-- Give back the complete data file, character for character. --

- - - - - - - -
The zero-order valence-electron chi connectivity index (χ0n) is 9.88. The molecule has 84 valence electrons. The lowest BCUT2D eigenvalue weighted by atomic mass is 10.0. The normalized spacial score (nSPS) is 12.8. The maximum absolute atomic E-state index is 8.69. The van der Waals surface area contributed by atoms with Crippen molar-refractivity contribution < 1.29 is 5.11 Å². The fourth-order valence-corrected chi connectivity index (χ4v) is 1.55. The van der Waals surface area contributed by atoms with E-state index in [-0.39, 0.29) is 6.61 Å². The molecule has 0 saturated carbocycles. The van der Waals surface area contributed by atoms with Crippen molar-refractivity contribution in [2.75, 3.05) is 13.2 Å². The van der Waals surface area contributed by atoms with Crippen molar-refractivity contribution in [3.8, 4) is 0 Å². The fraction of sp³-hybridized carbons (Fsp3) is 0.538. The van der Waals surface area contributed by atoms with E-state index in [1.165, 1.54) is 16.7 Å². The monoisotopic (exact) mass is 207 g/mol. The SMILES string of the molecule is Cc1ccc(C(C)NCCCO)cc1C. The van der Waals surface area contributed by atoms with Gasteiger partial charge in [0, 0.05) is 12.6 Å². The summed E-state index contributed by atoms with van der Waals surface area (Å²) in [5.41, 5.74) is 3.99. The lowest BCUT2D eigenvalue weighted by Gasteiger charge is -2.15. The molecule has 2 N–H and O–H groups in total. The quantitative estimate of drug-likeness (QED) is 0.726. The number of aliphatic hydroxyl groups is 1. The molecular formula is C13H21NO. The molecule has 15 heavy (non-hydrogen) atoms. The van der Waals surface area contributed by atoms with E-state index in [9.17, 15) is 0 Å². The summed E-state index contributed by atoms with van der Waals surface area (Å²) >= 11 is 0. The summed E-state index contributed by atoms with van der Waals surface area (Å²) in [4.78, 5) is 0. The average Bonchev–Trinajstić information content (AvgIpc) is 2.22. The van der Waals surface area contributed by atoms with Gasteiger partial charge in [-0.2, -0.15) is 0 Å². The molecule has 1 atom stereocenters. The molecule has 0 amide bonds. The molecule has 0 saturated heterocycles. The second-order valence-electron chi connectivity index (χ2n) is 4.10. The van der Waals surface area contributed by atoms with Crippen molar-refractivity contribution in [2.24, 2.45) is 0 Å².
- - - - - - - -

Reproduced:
The zero-order valence-electron chi connectivity index (χ0n) is 9.88. The molecule has 84 valence electrons. The lowest BCUT2D eigenvalue weighted by atomic mass is 10.0. The normalized spacial score (nSPS) is 12.8. The maximum absolute atomic E-state index is 8.69. The van der Waals surface area contributed by atoms with Crippen molar-refractivity contribution < 1.29 is 5.11 Å². The fourth-order valence-corrected chi connectivity index (χ4v) is 1.55. The van der Waals surface area contributed by atoms with E-state index in [-0.39, 0.29) is 6.61 Å². The molecule has 0 saturated carbocycles. The van der Waals surface area contributed by atoms with Crippen molar-refractivity contribution in [2.75, 3.05) is 13.2 Å². The van der Waals surface area contributed by atoms with Crippen molar-refractivity contribution in [3.8, 4) is 0 Å². The fraction of sp³-hybridized carbons (Fsp3) is 0.538. The van der Waals surface area contributed by atoms with E-state index in [1.165, 1.54) is 16.7 Å². The monoisotopic (exact) mass is 207 g/mol. The SMILES string of the molecule is Cc1ccc(C(C)NCCCO)cc1C. The van der Waals surface area contributed by atoms with Gasteiger partial charge in [0, 0.05) is 12.6 Å². The summed E-state index contributed by atoms with van der Waals surface area (Å²) in [5.41, 5.74) is 3.99. The lowest BCUT2D eigenvalue weighted by Gasteiger charge is -2.15. The molecule has 2 N–H and O–H groups in total. The quantitative estimate of drug-likeness (QED) is 0.726. The number of aliphatic hydroxyl groups is 1. The molecular formula is C13H21NO. The molecule has 15 heavy (non-hydrogen) atoms. The van der Waals surface area contributed by atoms with E-state index in [9.17, 15) is 0 Å². The summed E-state index contributed by atoms with van der Waals surface area (Å²) >= 11 is 0. The summed E-state index contributed by atoms with van der Waals surface area (Å²) in [4.78, 5) is 0. The average Bonchev–Trinajstić information content (AvgIpc) is 2.22. The van der Waals surface area contributed by atoms with Gasteiger partial charge in [-0.2, -0.15) is 0 Å². The molecule has 1 atom stereocenters. The molecule has 0 amide bonds. The molecule has 0 saturated heterocycles. The second-order valence-electron chi connectivity index (χ2n) is 4.10. The van der Waals surface area contributed by atoms with Crippen molar-refractivity contribution in [2.24, 2.45) is 0 Å².